Topics: leadership, party room, submarines, closing the gap
PATRICIA KARVELAS: Welcome to RN Drive.
ALAN TUDGE: G’day Patricia, great to be on your program.
PATRICIA KARVELAS: So what do you think about this call for no leadership spills between elections? Do you support it?
ALAN TUDGE: I’m not going to get into the detailed discussions of what occurred in our party room. All I would say…
PATRICIA KARVELAS: Angus Taylor is now on the record about it- outside of the party room.
ALAN TUDGE: What I support is the current process. I think it is a good process whereby the leader is in essence appointed by the members of parliament from that party and is indeed dismissed by the members of parliament from that party.
I think that’s important because if the leader doesn’t have the confidence of his or her colleagues then you’ve got a problem. That’s the system we have and it’s the system I support.
PATRICIA KARVELAS: Why don’t you support a change? The Prime Minister has even said that he thinks that he’s entitled to be sacked by the public, by voters, not by parliamentarians of his own party room. He seems to be arguing a different line by default?
ALAN TUDGE: In some respects we’re one of the last remaining countries that does have this system in place. My view actually remains that unless the leader has the confidence of the party room- of his or her colleagues- then they’re going to find it exceptionally difficult to operate. It would be difficult to have a proper cabinet process. It would be difficult to have a party room process. I think that the system we have is the right one. It’s typically an extraordinary situation for a leader who is in the position of Prime Minister to be overturned, to be turfed out by his or her colleagues. It’s obviously occurred in the last few years, but they’re extraordinary situations and hopefully it won’t happen regularly in the future.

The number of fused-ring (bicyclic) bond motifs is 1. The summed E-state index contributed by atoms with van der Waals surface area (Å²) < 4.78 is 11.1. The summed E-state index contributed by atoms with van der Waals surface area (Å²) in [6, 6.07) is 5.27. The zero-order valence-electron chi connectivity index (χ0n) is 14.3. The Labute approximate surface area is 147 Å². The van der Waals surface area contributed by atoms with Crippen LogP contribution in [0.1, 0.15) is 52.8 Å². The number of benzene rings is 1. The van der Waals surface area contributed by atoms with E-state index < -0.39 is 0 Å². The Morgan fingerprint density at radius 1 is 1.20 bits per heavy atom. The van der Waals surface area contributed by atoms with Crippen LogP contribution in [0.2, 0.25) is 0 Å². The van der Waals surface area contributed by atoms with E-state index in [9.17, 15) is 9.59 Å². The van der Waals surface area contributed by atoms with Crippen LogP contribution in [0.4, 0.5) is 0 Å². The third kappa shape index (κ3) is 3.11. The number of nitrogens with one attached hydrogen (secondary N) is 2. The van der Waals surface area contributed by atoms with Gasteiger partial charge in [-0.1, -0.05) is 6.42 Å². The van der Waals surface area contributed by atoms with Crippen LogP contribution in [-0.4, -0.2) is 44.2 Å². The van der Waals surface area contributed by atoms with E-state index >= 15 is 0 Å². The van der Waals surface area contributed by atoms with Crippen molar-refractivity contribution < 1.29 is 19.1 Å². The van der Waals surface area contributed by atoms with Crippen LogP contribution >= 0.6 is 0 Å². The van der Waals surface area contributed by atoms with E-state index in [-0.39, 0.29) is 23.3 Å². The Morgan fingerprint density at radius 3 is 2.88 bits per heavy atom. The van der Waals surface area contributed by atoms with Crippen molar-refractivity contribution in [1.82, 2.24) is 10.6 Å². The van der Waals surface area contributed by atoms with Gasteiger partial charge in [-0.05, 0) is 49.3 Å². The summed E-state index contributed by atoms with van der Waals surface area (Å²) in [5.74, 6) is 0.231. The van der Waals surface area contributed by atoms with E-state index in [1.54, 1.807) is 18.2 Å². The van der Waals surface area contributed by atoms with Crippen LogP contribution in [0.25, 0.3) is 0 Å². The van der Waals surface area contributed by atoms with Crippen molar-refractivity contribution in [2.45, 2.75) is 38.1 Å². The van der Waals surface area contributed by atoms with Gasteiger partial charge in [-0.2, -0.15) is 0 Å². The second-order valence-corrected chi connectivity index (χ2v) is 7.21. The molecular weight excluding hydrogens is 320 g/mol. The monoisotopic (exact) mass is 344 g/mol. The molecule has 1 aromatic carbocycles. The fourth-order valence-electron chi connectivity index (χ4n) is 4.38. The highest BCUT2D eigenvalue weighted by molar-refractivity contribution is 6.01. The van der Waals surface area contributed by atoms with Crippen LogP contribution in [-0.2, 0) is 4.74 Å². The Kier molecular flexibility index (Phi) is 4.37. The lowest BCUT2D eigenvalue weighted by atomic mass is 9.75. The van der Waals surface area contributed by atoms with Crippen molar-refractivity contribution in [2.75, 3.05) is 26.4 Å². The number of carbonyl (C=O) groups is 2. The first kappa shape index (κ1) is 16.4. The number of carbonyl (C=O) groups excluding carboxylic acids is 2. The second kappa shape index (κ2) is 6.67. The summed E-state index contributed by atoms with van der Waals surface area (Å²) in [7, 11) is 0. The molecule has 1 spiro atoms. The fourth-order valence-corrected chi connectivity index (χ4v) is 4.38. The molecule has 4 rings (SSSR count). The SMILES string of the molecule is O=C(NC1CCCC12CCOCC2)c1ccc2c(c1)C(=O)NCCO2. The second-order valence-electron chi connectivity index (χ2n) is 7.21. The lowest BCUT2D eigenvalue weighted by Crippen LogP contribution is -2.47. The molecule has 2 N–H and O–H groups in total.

PATRICIA KARVELAS: On RN Drive I’m joined by Parliamentary Secretary to the Prime Minister, Alan Tudge. There was a big party room meeting today, what happened?
ALAN TUDGE: I don’t go into the ins and outs of our party room discussions Patricia. What I will say is that in some respects it was a typical party room meeting. We had contributions from by individual members on different topics which they wanted in front of the Prime Minister and members and then we went through the legislation which is likely to be coming up in the Parliament.
PATRICIA KARVELAS: I wonder why MP’s are demanding that the Prime Minister give them a guarantee about sacking staff who brief against them? I believe the Prime Minister did give that guarantee. Why has that become such a strong issue?
ALAN TUDGE: Patricia he gave the guarantee that if one of his staff members is briefing against other colleagues they won’t hold their position. I think that’s a reasonable position to hold. You would have to ask the person who raised that point as to why they were concerned about it but I don’t have such concerns.
PATRICIA KARVELAS: Do you believe that the Prime Minister’s staff have been briefing against MP’s?
ALAN TUDGE: I am not aware of any such briefings.
PATRICIA KARVELAS: Have you been told if there will be changes in the Prime Minister’s staffing given this has been his Chief of Staff and other staff in his office have been a source of controversy?